Europe Talks Back
George W. Bush's European trip came at a time when American policy-makers, who once dismissed the European Union for its weakness and indecision on the world stage, are worrying about Europe's more assertive foreign policy. More than once this year, Washington has found itself upstaged as Europe showed itself willing and able to defy Washington on behalf of the larger global interest--organizing international opposition to the White House's repudiation of the Kyoto accords and taking it upon itself to keep the prospects of détente alive on the Korean peninsula, not to mention the role it played in voting the United States off the United Nations Human Rights Commission and its International Narcotics Control Board.
Still, the real danger is not a European-American divide, as serious as that would be, but a Europe that reverts to its old docile self when faced with Bush Administration pressure, deferring to Washington on issues like missile defense and NATO enlargement even when it disagrees with US policy. Although more confident in the foreign policy arena than it once was, the European Union is still struggling to develop a common foreign and defense policy and is reluctant to antagonize Washington on issues central to the transatlantic relationship. But it would be a mistake for European leaders to appease this Administration in the name of good relations with Washington. For on issues like global climate change, diplomacy on the Korean peninsula, missile defense and NATO enlargement, the EU better represents American interests and moral concerns than does the current Administration.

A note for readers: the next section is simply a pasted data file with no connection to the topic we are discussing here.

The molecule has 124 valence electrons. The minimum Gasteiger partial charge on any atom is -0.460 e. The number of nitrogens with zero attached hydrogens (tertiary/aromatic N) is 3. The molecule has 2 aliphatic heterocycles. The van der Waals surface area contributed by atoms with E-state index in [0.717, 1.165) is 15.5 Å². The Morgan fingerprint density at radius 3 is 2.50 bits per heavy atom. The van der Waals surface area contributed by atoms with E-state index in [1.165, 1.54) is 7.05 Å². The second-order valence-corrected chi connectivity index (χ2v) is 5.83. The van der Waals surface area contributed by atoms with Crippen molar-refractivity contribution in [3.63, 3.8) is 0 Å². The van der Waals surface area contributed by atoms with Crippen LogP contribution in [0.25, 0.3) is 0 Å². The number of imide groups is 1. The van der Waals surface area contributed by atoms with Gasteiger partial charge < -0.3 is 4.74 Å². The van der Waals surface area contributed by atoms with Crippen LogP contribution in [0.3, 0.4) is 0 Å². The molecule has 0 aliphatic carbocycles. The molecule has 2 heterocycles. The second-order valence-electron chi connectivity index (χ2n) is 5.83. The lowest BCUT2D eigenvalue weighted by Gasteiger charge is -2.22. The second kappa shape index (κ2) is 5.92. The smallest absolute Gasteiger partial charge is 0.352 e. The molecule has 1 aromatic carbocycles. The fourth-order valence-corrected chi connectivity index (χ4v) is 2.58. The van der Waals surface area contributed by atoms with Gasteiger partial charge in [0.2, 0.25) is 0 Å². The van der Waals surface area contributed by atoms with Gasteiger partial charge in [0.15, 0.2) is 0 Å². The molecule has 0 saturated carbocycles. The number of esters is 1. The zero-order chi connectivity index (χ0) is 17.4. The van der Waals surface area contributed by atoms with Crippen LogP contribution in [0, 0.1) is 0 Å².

An immediate challenge is Washington's repudiation of the Kyoto accords on global warming. Europe is currently considering whether to continue with the treaty without the formal participation of the United States, which accounts for about 25 percent of greenhouse gases. The Administration hoped that Bush's more moderate tone of late would persuade Europe to back down or that there would be a lengthy renegotiation of the accord, but his pre-departure speech flopped. Many Americans will support Europe's decision to press ahead by demanding that US companies and local governments reduce their greenhouse gas emissions. Even without full American compliance, it would keep the Kyoto accords alive.
European leaders must also stand firm on the question of missile defense. Many Americans share Europe's concerns: that Bush's missile defense will not work, that it will renuclearize great-power relations, and that it will eat up resources desperately needed to promote economic development and stability in the Balkans and other troubled regions. Only if Europe speaks with a clear and confident voice will it be possible for these American opposition voices to gain leverage in the US debate. The Administration hopes European governments will buy into the program and even cover part of the cost. But a Bush speech in Brussels to leaders of NATO countries was met with open doubts.